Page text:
*thank you for the good laugh Marin.*
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Cost- benefit is important here, a bow thruster is more money than a stern thruster and a hydraulic thruster is more than electric. Since I have run many, many different boats over the years I would go for an electric bow thruster for the best return for the money. I have run many single screw boats without thrusters, the worst was a steel car ferry converted to a dinner theater boat, 70 feet long with a 36 foot beam, yes 36' beam.
The thruster allows an incredible attitude change, that coming to the dock or getting into a tight spot is not the white knuckle worry that it might be without a thruster. Since often the skipper is at the helm and the Admiral is handling lines, a thruster might make things more enjoyable for both parties, and worth the investment.
 
yachtbrokerguy wrote:The thruster allows an incredible attitude change, that coming to the dock or getting into a tight spot is not the white knuckle worry that it might be without a thruster. Since often the skipper is at the helm and the Admiral is handling lines, a thruster might make things more enjoyable for both parties, and worth the investment.
******** The above statements certainly support my own experience.* I do know how to "back & fill" and can put my boat exactly where I want it without the aid of a thruster. The addition of a thruster, however, gives me the tool I* need to smartly land the boat when I'm otherwise distracted.
 
Marin wrote:Baker wrote:
*I am thinking a thruster is cheaper to install and maintain than another engine???!!!...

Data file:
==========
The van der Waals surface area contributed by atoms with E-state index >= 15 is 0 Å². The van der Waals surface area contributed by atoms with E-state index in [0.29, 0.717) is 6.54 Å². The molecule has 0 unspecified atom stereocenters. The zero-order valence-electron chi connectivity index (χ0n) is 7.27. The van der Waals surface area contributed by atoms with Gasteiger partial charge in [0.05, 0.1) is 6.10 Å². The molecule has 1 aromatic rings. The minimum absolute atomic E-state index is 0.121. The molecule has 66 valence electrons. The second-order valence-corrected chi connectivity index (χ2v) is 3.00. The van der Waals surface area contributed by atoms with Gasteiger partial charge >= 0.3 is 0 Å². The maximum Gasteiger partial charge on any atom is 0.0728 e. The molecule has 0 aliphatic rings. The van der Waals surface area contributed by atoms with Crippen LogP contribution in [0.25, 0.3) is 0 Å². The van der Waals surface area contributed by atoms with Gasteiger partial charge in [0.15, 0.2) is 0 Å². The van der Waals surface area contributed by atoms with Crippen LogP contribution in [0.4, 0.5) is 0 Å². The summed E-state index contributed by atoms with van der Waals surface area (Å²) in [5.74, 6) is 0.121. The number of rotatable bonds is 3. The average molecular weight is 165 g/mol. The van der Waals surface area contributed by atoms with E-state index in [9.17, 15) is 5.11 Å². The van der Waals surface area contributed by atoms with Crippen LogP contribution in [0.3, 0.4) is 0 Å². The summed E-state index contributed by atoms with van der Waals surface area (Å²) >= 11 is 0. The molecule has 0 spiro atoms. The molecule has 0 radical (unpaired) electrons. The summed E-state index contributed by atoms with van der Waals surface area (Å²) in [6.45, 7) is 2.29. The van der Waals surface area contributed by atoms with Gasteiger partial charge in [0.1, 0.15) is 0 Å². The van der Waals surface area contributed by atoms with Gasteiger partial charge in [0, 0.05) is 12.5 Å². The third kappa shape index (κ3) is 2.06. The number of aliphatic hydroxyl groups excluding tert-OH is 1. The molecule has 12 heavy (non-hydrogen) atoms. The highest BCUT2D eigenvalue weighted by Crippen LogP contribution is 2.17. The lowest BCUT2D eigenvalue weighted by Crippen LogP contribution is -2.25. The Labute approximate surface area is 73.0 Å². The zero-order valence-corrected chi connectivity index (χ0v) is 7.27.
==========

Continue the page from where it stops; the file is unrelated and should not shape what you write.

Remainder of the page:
wink.gif
*Absolutely.* So the trick is to buy a boat with two engines to begin with.* That way one doesn't have to spend a bunch of time writing posts to boating forums in attempts to convince one's self that one engine is as good as two.* :) :) :)

*I have two engines and a bow thruster.* I'm thinking of installing a stern thruster and an auxillary get home engine.
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* Actually my trawler was and my Blackfin is a single screw with no thruster.* Neither have been a problem.* My Mainship Pilot was a single with a bow thruster.* That was a great combination that I would consider again.
 
Moonstruck wrote:
*I have two engines and a bow thruster.* I'm thinking of installing a stern thruster and an auxillary get home engine.
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*
*Don't forget a mast and sails.* With roller furling.
 
Moonstruck wrote:
*Tony, you can probably imagine the marina guys up at Island Cove trying to handle your boat in a tight spot.
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*Indeed! *Actually 1-2 of them could do it. *Typically though....they park boats with their little jon boat as a push boat so I don't get to confirm whether they can do it or not. *Afterall, as you know, it takes a real man to properly handle a single screw trawler. *